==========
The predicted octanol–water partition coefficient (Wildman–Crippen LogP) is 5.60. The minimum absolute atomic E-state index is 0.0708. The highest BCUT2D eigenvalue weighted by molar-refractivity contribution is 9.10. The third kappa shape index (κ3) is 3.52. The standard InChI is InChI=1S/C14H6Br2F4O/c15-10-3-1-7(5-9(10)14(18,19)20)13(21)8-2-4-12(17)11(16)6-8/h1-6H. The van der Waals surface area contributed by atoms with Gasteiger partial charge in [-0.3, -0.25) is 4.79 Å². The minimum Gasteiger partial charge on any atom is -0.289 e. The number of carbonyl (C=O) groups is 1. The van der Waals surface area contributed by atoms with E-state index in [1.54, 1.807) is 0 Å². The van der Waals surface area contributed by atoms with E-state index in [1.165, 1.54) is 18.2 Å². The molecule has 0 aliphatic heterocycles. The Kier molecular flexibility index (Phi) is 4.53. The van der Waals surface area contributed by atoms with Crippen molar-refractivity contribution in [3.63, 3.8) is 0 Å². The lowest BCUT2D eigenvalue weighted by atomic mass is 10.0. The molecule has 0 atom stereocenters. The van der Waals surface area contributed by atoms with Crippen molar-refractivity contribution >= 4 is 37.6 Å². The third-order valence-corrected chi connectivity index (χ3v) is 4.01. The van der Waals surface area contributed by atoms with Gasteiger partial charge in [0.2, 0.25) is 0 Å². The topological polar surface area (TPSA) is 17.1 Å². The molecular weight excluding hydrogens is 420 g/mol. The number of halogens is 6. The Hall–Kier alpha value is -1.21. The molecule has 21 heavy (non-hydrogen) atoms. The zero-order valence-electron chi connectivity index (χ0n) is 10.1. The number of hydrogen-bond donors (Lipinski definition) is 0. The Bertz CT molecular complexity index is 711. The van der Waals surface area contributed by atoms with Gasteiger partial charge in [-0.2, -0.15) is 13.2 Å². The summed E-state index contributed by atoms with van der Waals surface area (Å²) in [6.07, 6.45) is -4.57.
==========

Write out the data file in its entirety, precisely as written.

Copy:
The predicted octanol–water partition coefficient (Wildman–Crippen LogP) is 5.60. The minimum absolute atomic E-state index is 0.0708. The highest BCUT2D eigenvalue weighted by molar-refractivity contribution is 9.10. The third kappa shape index (κ3) is 3.52. The standard InChI is InChI=1S/C14H6Br2F4O/c15-10-3-1-7(5-9(10)14(18,19)20)13(21)8-2-4-12(17)11(16)6-8/h1-6H. The van der Waals surface area contributed by atoms with Gasteiger partial charge in [-0.3, -0.25) is 4.79 Å². The minimum Gasteiger partial charge on any atom is -0.289 e. The number of carbonyl (C=O) groups is 1. The van der Waals surface area contributed by atoms with E-state index in [1.54, 1.807) is 0 Å². The van der Waals surface area contributed by atoms with E-state index in [1.165, 1.54) is 18.2 Å². The molecule has 0 aliphatic heterocycles. The Kier molecular flexibility index (Phi) is 4.53. The van der Waals surface area contributed by atoms with Crippen molar-refractivity contribution in [3.63, 3.8) is 0 Å². The lowest BCUT2D eigenvalue weighted by atomic mass is 10.0. The molecule has 0 atom stereocenters. The van der Waals surface area contributed by atoms with Crippen molar-refractivity contribution >= 4 is 37.6 Å². The third-order valence-corrected chi connectivity index (χ3v) is 4.01. The van der Waals surface area contributed by atoms with Gasteiger partial charge in [0.2, 0.25) is 0 Å². The topological polar surface area (TPSA) is 17.1 Å². The molecular weight excluding hydrogens is 420 g/mol. The number of halogens is 6. The Hall–Kier alpha value is -1.21. The molecule has 21 heavy (non-hydrogen) atoms. The zero-order valence-electron chi connectivity index (χ0n) is 10.1. The number of hydrogen-bond donors (Lipinski definition) is 0. The Bertz CT molecular complexity index is 711. The van der Waals surface area contributed by atoms with Gasteiger partial charge in [-0.2, -0.15) is 13.2 Å². The summed E-state index contributed by atoms with van der Waals surface area (Å²) in [6.07, 6.45) is -4.57.